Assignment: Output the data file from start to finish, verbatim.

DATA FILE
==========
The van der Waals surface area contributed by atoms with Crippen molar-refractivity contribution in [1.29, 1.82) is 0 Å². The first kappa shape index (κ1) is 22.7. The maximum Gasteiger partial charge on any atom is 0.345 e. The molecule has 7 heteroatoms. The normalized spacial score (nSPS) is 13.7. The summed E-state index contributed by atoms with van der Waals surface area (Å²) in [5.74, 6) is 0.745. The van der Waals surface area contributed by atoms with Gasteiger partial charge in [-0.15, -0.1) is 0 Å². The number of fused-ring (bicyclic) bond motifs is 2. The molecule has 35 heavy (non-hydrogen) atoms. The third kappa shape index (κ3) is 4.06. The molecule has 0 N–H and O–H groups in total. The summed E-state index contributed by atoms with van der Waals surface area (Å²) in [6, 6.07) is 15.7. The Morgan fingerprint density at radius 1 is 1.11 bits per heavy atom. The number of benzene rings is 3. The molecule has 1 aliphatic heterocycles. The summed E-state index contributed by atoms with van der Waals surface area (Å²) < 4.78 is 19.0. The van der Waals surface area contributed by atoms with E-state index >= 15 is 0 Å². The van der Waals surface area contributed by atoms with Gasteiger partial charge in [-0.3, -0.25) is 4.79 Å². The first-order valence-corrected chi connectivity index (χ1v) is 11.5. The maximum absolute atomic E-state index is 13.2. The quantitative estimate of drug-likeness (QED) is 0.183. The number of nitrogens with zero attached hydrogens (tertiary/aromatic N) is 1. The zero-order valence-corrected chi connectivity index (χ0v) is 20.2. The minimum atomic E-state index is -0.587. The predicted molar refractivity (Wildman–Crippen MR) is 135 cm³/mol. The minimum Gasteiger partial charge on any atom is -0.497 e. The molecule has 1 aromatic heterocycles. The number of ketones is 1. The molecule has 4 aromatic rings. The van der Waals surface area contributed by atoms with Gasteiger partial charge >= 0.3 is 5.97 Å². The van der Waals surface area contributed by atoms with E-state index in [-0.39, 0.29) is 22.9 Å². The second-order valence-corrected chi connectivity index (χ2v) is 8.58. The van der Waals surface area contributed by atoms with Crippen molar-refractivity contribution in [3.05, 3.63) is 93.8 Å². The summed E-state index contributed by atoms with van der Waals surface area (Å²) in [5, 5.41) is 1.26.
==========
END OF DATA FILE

The van der Waals surface area contributed by atoms with Crippen molar-refractivity contribution in [1.29, 1.82) is 0 Å². The first kappa shape index (κ1) is 22.7. The maximum Gasteiger partial charge on any atom is 0.345 e. The molecule has 7 heteroatoms. The normalized spacial score (nSPS) is 13.7. The summed E-state index contributed by atoms with van der Waals surface area (Å²) in [5.74, 6) is 0.745. The van der Waals surface area contributed by atoms with Gasteiger partial charge in [-0.15, -0.1) is 0 Å². The number of fused-ring (bicyclic) bond motifs is 2. The molecule has 35 heavy (non-hydrogen) atoms. The third kappa shape index (κ3) is 4.06. The molecule has 0 N–H and O–H groups in total. The summed E-state index contributed by atoms with van der Waals surface area (Å²) in [6, 6.07) is 15.7. The Morgan fingerprint density at radius 1 is 1.11 bits per heavy atom. The number of benzene rings is 3. The molecule has 1 aliphatic heterocycles. The summed E-state index contributed by atoms with van der Waals surface area (Å²) < 4.78 is 19.0. The van der Waals surface area contributed by atoms with E-state index >= 15 is 0 Å². The van der Waals surface area contributed by atoms with Gasteiger partial charge in [-0.3, -0.25) is 4.79 Å². The first-order valence-corrected chi connectivity index (χ1v) is 11.5. The maximum absolute atomic E-state index is 13.2. The quantitative estimate of drug-likeness (QED) is 0.183. The number of nitrogens with zero attached hydrogens (tertiary/aromatic N) is 1. The zero-order valence-corrected chi connectivity index (χ0v) is 20.2. The minimum atomic E-state index is -0.587. The predicted molar refractivity (Wildman–Crippen MR) is 135 cm³/mol. The minimum Gasteiger partial charge on any atom is -0.497 e. The molecule has 1 aromatic heterocycles. The number of ketones is 1. The molecule has 4 aromatic rings. The van der Waals surface area contributed by atoms with Gasteiger partial charge >= 0.3 is 5.97 Å². The van der Waals surface area contributed by atoms with E-state index in [-0.39, 0.29) is 22.9 Å². The second-order valence-corrected chi connectivity index (χ2v) is 8.58. The van der Waals surface area contributed by atoms with Crippen molar-refractivity contribution in [3.05, 3.63) is 93.8 Å². The summed E-state index contributed by atoms with van der Waals surface area (Å²) in [5, 5.41) is 1.26.